The oral modified dysfunctional tyrosine SM-88 has demonstrated antitumor activity and appears to broadly effect the immune dynamics of the tumor microenvironment, according to early data from 2 xenograft studies.
The oral modified dysfunctional tyrosine SM-88 has demonstrated antitumor activity and appears to broadly effect the immune dynamics of the tumor microenvironment, according to early data from 2 xenograft studies presented during the 2020 AACR Virtual Annual Meeting II.
“Single-agent SM-88 displays antitumor effects in both athymic nude mice and immune-competent mice. [The agent] appears to have a broad impact on the immune dynamics of the tumor microenvironment, including reductions in M2 macrophages, CD4+ T cell populations, and T-reg populations,” said first author Alexander Vandell, PharmD, PhD, vice president of Clinical Research at Tyme Inc, during a poster presentation. “SM-88 also appears to disrupt autophagy or similar cellular processes that are important for cancer cell survival in addition to increasing reactive oxygen species (ROS) [production].”
SM-88 is a chemically-modified racemic amino acid therapy that was designed to leverage the cancer’s unique consumption of nonessential amino acids and disrupt various cancer mechanisms, according to Vandell. Clinical efficacy data that have been reported to date with the agent have been very encouraging, indicating broad anticancer activity spanning 15 different tumor types. This efficacy may be due to the agent’s impact on cancer via several mechanisms such as immune modulation, alterations in autophagy, and ROS induction, write Vandell and colleagues.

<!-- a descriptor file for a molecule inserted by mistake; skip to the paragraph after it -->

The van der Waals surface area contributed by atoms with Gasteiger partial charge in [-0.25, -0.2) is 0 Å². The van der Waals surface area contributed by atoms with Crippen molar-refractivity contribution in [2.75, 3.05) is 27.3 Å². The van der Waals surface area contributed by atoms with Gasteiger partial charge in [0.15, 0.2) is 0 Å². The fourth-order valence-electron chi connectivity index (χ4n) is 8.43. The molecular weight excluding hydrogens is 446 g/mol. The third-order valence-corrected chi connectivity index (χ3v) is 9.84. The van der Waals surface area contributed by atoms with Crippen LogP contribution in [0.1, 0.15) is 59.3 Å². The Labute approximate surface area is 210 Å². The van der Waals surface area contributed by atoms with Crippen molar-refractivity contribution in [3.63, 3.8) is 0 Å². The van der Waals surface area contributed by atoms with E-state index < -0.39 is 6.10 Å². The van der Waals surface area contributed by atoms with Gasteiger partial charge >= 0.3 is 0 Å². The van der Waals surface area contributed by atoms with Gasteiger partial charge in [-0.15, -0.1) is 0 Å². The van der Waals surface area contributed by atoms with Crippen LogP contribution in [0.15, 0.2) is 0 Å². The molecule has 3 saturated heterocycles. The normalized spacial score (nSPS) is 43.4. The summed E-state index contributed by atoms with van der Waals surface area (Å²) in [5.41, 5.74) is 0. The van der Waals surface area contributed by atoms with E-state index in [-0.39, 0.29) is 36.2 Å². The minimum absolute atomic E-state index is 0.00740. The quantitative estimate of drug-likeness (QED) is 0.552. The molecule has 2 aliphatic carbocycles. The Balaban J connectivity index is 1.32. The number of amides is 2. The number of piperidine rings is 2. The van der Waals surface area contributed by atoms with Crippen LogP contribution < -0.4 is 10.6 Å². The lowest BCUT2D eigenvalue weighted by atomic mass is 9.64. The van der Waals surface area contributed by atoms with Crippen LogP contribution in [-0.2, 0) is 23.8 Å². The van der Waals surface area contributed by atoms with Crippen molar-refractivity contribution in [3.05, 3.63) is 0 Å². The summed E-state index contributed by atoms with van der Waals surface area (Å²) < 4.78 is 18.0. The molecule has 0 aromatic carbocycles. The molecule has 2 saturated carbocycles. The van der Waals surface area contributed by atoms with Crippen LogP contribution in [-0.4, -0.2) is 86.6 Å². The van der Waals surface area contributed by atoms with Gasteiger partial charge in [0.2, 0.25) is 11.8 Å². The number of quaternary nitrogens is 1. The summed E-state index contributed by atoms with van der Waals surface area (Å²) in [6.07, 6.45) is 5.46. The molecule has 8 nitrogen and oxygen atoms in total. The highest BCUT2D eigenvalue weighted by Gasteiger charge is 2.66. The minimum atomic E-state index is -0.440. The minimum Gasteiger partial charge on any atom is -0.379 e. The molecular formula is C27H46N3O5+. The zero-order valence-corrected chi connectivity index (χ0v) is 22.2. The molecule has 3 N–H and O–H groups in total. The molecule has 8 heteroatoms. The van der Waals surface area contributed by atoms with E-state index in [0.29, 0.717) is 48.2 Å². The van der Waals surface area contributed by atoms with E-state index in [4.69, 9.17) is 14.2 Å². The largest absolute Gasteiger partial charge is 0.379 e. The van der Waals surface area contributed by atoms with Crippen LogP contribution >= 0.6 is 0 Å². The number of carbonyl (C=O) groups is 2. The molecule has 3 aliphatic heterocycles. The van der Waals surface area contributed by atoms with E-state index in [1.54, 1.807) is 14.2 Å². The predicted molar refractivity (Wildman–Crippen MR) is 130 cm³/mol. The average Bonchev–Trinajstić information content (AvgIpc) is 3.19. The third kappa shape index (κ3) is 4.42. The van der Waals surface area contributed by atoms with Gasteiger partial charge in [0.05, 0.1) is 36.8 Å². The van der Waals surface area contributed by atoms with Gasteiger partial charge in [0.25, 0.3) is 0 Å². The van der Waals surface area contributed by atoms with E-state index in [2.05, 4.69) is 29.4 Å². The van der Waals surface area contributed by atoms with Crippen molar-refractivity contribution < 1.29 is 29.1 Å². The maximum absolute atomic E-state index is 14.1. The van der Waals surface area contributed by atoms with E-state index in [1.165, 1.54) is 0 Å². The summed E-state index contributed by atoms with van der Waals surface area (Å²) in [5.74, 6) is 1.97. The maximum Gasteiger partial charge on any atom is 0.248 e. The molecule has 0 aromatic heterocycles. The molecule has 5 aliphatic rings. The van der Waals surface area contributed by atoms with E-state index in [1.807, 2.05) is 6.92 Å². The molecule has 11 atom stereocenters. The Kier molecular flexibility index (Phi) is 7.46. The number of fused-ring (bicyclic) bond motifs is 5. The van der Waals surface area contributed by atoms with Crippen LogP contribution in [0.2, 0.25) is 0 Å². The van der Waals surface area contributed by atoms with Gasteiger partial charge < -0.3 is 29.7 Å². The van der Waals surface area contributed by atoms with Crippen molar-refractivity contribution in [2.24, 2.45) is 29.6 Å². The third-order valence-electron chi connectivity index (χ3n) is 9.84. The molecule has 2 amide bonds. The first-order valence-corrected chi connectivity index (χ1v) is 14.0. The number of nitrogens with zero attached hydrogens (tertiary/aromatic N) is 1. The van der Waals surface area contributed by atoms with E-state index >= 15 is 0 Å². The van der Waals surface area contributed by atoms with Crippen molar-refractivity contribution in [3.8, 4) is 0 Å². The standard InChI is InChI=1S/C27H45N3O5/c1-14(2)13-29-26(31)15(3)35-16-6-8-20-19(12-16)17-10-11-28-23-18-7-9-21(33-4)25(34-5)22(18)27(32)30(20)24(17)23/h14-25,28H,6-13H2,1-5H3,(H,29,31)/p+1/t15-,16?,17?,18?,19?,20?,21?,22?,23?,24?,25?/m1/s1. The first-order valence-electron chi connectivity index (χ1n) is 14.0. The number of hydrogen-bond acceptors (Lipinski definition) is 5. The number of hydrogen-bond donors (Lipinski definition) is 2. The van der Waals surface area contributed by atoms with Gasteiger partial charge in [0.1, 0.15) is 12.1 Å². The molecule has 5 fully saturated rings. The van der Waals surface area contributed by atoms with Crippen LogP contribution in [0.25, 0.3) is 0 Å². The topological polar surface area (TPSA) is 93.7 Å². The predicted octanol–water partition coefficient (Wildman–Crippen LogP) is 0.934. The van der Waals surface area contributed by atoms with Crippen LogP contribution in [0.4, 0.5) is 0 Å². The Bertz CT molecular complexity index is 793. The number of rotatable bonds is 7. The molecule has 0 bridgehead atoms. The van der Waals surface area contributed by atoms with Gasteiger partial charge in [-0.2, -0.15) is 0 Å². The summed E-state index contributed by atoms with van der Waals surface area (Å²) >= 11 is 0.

The data presented during the meeting were part of a comprehensive in vitro and in vivo experimental program that is currently underway. The goal of the program is to develop a better understanding of the agent’s mechanism of action and better characterize its anticancer effects. Specifically, investigators are examining in vitro effects on apoptosis, viability, ROS induction, autophagy, migration and invasion, cell cycle changes, and protein synthesis. Through the use of in vivo xenograft models, investigators are exploring anticancer effects of the agent as well as identifying its potential for immune modulation.